Addis Abeba – The Ethiopian Orthodox Tewahedo Church (EOTC) Holy Synod in Addis Abeba said that the agreement to resolve the schism that led to unrest in the country over the past weeks has been breached by the breakaway group two days after it was reached.
Abune Abreham, general manager of the Holy Synod said in a statement on Friday that the three Archbishops who according to the agreement reached on Wednesday were to return to their former dioceses and titles violated the agreement by addressing the media using a name “the new synod”.
The three Archbishops and 25 episcopate ordained by them in a presser subsequent to the agreement said on Friday that they accept the agreement reached in its entirety but expressed dissent on the agreement point which says the episcopate ordained by the three archbishops would return to their former ranks.
They said revoking the anointment which was made according to the church’s canon is against the canon itself and that the anointment should be upheld.
Abune Abreham said that “despite knowing that the episcopate anointment was annulled by the agreement, they violated the agreement by wearing the robe of sanctity and those who were part of the agreement altogether violated the canon again”.
On the Wednesday’s agreement, which was reached in the absence of Prime Minister Abiy Ahmed, it was decided that the three archbishops, Abune Sawiros, Abune Eostatheos and Abune Zena Markos, would return to their former dioceses and titles, and that the episcopate ordained by them would also return to their former ranks on the account that those who meet the church’s laws and regulations will be reappointed by the Holy Synod.
The two groups had also reached a consensus to work together on the issues of language and diversity within the church’s services which led to the schism in the first place.
On 26 January the principal Holy Synod of the EOTC excommunicated three breakaway Archbishops and 25 appointee episcopate accusing them of involving in “illegal anointment” without the knowledge of the church. On Saturday 28 January, the three archbishops and 25 episcopate also excommunicated 12 Archbishops of EOTC Holy Synod members in a countermeasure, followed by dispatching over the weekend, bishops to their assigned dioceses.
The event that led to what has now potentially become a split of the EOTC happened at the Haro Beale Wold Church in Woliso city of the South-West Shoa zone in Oromia Regional State, on 22 January, where His Holiness Abune Sawiros (PhD), Archbishop of South West Shoa Diocese, together with two other Archbishops, appointed 26 bishops: 17 bishops for dioceses located in the Oromia region, and nine bishops for dioceses outside Oromia without the involvement of the Holy Synod, creating widespread shock and anger among many of the church’s followers.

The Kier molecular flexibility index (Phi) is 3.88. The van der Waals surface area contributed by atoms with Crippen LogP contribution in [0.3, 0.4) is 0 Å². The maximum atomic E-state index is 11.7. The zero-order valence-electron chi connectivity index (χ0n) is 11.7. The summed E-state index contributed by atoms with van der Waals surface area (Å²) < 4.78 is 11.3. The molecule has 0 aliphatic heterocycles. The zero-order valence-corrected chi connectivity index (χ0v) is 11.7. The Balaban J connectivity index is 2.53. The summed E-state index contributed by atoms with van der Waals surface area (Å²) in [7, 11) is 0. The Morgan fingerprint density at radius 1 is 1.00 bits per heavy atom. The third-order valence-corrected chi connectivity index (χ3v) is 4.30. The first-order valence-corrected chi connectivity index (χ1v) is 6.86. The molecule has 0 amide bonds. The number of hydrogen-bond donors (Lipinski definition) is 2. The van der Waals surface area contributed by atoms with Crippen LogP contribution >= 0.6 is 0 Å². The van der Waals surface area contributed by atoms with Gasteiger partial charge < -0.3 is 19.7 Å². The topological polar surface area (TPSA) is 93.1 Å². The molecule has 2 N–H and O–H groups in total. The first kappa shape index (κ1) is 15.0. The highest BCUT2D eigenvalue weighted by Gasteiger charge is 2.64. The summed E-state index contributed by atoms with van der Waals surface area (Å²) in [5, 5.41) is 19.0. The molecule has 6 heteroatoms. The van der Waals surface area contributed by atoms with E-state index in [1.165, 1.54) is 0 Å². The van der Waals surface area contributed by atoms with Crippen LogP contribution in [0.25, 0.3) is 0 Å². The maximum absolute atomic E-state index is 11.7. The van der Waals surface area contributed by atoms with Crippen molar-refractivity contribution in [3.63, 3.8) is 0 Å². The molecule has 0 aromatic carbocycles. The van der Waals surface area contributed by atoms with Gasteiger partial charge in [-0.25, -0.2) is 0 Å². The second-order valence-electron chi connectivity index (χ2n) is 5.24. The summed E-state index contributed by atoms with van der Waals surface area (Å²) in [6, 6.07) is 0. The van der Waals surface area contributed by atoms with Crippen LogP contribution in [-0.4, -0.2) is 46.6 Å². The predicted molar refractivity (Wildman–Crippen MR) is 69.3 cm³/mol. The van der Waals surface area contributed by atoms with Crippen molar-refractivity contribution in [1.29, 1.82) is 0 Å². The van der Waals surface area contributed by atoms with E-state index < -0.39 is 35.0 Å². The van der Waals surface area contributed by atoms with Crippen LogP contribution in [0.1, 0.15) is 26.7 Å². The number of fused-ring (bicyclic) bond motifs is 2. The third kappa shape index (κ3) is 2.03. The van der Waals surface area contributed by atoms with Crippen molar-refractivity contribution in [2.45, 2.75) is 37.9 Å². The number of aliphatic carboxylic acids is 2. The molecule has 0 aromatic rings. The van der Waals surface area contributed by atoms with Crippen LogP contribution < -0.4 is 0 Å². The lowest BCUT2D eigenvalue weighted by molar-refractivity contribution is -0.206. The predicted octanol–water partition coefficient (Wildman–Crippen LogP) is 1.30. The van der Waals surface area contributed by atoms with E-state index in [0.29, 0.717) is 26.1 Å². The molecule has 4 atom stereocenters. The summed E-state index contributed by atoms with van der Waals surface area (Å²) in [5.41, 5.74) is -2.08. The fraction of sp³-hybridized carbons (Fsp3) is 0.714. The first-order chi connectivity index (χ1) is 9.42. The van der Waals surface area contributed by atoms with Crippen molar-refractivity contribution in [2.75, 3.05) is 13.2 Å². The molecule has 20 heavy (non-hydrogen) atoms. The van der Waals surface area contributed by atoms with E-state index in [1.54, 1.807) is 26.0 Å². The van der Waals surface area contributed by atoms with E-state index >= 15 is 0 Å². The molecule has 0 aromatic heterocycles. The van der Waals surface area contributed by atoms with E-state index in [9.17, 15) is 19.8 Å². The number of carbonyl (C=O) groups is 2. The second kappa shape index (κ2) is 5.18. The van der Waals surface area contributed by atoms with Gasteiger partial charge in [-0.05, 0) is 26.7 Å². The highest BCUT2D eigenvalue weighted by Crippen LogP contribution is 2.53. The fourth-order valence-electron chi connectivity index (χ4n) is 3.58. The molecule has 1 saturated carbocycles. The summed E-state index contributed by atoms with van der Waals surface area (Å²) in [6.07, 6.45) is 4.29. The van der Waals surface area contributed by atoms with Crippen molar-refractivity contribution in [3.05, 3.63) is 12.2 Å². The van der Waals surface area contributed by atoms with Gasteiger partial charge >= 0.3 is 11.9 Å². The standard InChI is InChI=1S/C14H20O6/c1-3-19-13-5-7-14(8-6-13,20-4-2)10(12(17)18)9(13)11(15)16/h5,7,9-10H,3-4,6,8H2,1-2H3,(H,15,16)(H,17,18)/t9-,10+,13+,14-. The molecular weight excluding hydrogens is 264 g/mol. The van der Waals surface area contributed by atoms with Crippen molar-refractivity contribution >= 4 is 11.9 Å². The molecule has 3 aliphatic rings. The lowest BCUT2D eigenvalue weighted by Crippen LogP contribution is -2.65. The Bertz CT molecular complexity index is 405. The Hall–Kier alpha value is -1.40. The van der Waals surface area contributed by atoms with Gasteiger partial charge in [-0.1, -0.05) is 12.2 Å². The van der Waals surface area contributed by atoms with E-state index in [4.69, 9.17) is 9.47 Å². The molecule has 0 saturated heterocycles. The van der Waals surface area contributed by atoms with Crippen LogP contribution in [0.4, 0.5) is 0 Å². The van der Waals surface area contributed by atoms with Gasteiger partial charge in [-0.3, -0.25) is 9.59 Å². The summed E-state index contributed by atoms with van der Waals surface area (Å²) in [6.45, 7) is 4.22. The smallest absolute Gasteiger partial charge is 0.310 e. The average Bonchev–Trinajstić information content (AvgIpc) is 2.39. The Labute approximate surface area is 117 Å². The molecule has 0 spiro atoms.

His Holiness Abune Sawiros explained the decision to appoint the 26 episcopate was made to resolve long lasting problems within the church for failing to serve believers in their native languages and detached of their culture, which resulted in loss of millions of believers over the past years particularly in Oromia and Southern region.
Following Prime Minister Abiy Ahmed’s remarks in which he weighed in with a call for dialogue and remarked on the schism saying that it was “possible to resolve it without suppressing people’s right and demand to use one’s own language, the tensions between the Holy Synod in Addis Abeba and the government were heightened.
The Holy Synod slammed the PM’s remarks, and accused the government of direct involvement in the crisis and called on faithfuls to wear black for three days in protest of the government’s position.
On 04 February, clashes lash between followers of Orthodox Christianity and the local police in West Arsi zone, Shashemene city of the Oromia Region “claimed the lives of many people.” The clashes erupted at St. Michael Church during a reception ceremony for members clergy appointed by the new “Holy Synod of Oromia and Nations and Nationalities.”
The Ethiopian Human Rights Commission (EHRC) said in a report that eight people were killed following “excessive use of force” by government security forces during the clashes.
A nationwide protest rally which was planned for 12 February was called off after church leaders discussed with the PM on 11 Saturday leading to the agreement that was reached on Wednesday and now in shambles. AS